New Aged Care Nursing and Allied Health Dementia Scholarships were announced in the 2021- 22 Budget. These scholarships are for allied health professionals wanting to gain qualifications in dementia care. They are part of the Australian Government’s efforts to drive improvements to the safety and quality of care given to senior Australians.

The Mental Health Nursing, Allied Health and Peer Lived Experience Scholarship Program was also announced in the 2021-22 Budget. It will support mental health nurses, allied health practitioners (including psychologists) completing mental health related tertiary, vocational and continued professional development courses in mental health settings.

This investment will help to address mental health workforce shortages.

The Government has also expanded the Allied Health Rural Generalist Pathway and Allied Health Assistant Workforce Package. This program aims to improve the capacity, quality, distribution and mix of the allied health workforce so it can better meet the needs of Australian communities. It provides allied health professionals with formal education, structured supervision, and support. The Allied Health Assistant Workforce package increases the number of Allied Health Assistants available to support allied health practices in rural and remote regions of Australia.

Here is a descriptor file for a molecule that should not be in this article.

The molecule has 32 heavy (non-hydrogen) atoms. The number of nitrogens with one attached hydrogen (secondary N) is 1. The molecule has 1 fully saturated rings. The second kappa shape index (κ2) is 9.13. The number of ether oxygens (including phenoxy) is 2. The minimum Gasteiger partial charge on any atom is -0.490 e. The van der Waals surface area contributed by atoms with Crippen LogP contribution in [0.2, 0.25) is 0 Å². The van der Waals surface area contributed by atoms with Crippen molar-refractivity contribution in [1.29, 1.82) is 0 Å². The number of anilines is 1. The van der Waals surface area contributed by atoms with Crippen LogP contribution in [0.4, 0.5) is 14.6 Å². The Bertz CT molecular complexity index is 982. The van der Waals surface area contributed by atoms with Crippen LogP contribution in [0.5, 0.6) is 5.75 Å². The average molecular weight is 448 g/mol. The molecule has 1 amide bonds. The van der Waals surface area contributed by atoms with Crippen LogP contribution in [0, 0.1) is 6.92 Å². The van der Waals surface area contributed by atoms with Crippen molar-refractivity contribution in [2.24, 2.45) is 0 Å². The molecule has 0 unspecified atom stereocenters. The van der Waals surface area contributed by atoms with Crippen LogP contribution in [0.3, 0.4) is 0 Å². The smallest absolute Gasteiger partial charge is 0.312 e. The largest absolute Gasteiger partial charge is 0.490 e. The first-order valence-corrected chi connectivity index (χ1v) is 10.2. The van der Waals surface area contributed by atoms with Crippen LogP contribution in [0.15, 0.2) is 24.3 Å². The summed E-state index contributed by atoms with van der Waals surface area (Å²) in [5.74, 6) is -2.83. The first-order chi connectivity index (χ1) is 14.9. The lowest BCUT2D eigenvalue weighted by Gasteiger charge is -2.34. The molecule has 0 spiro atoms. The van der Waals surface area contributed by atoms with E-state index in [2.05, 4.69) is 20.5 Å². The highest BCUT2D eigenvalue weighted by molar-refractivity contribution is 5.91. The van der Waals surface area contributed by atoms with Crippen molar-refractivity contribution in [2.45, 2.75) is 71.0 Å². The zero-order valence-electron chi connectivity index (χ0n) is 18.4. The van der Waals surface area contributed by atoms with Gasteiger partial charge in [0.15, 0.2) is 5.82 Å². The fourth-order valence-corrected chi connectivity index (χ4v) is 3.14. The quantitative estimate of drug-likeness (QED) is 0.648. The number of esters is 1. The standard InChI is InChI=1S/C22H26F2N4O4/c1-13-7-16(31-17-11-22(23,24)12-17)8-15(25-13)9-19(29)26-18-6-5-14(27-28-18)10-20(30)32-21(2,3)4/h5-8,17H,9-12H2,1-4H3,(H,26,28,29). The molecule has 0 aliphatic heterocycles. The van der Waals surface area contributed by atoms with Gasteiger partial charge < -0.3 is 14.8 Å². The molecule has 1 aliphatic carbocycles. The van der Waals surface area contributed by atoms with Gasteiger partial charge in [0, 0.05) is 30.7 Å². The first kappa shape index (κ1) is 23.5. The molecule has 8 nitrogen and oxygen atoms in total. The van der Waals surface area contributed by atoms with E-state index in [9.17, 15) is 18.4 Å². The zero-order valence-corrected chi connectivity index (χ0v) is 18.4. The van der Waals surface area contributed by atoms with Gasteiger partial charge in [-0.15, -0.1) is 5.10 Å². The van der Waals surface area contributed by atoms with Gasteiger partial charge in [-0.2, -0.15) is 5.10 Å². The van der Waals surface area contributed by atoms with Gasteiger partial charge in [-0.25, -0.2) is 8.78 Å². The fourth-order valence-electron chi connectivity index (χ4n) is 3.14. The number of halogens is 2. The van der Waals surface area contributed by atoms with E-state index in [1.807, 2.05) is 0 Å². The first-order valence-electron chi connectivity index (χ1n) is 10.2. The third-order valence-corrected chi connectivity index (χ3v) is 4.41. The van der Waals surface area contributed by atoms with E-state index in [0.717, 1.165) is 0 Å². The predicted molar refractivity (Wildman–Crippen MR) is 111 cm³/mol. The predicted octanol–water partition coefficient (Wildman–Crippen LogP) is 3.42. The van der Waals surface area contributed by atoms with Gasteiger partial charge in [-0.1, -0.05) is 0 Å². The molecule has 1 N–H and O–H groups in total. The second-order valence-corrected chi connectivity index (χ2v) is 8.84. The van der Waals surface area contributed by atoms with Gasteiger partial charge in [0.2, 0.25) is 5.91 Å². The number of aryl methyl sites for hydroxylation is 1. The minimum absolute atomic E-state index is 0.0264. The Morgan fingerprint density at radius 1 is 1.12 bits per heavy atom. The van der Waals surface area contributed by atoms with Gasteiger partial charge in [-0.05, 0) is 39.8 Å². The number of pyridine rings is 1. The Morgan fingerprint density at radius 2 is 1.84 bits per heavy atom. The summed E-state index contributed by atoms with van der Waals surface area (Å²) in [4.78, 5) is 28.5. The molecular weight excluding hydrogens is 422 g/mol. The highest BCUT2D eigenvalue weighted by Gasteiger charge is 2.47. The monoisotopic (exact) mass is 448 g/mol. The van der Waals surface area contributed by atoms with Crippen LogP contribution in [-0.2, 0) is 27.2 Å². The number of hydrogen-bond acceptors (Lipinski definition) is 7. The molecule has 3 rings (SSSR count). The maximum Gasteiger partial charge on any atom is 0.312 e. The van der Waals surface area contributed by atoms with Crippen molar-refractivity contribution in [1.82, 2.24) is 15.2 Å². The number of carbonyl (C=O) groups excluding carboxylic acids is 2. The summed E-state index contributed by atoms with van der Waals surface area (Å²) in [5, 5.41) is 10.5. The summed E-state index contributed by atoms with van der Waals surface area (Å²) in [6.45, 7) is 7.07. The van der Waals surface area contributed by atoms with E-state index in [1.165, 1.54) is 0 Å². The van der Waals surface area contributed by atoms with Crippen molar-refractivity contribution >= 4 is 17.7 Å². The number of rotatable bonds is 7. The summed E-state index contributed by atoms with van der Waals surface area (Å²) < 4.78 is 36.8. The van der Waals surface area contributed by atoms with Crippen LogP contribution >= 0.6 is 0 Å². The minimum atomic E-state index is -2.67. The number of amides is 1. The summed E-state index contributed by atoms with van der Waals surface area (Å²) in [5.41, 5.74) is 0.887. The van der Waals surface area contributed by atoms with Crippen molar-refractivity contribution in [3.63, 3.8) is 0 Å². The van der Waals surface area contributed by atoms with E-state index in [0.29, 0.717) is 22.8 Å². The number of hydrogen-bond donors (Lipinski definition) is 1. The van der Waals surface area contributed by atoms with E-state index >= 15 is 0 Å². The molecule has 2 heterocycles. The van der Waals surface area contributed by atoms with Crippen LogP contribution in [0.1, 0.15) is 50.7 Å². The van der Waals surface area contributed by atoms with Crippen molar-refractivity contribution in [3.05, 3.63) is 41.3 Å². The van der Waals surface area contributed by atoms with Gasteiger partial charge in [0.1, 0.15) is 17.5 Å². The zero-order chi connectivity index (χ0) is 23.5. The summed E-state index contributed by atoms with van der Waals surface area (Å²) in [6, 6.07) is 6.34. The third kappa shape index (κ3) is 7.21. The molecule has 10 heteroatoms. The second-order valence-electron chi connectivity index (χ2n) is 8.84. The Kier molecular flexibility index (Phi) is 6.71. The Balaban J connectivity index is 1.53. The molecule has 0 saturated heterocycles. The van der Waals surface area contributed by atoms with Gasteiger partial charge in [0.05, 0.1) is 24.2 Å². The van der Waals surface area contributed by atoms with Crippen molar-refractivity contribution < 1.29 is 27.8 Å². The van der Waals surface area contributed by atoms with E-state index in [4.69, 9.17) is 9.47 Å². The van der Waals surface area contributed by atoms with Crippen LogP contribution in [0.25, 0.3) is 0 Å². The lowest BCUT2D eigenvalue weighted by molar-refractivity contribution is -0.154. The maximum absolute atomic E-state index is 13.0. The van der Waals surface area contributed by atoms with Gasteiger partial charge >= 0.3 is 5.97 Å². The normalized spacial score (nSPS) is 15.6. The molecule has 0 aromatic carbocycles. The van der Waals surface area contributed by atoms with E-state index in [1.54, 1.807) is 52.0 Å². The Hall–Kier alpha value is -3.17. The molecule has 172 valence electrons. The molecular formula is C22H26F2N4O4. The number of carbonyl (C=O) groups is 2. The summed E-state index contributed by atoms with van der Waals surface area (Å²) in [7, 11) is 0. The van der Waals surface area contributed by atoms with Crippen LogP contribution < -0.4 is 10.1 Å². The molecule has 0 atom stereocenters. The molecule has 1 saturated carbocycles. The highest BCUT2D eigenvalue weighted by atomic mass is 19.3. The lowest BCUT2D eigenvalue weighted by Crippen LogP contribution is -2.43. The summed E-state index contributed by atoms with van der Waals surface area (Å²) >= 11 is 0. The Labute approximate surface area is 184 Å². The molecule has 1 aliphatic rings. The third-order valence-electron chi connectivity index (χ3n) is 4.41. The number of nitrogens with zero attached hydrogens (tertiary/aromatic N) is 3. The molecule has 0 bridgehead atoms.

Further information can be found on the Department of Health's Budget 2021–22 webpage.

Primary Health Care Data Asset: Physiotherapy project

The Australian Institute of Health and Welfare (AIHW) is developing a Primary Health Care Data Asset that will help us better understand the patient journey, fill in primary care data and information gaps, and become an accessible and valuable source of evidence for researchers, policymakers and the public.

As part of its work on the Primary Health Care Data Asset, the AIHW is undertaking a physiotherapy data capacity and capability project. This project aims to understand the current physiotherapy data ecosystem, its potential to contribute to national reporting on health services provided by physiotherapists, the health status and health outcomes of physiotherapy clients, and the broader primary care patient journey.

With the support of the Australian Physiotherapy Association, the AIHW has already done two digital health audits; they were conducted during May and June 2021. The audits included questions about the use of digital health technologies, the type of information captured in practice management software, and how the data are recorded and used.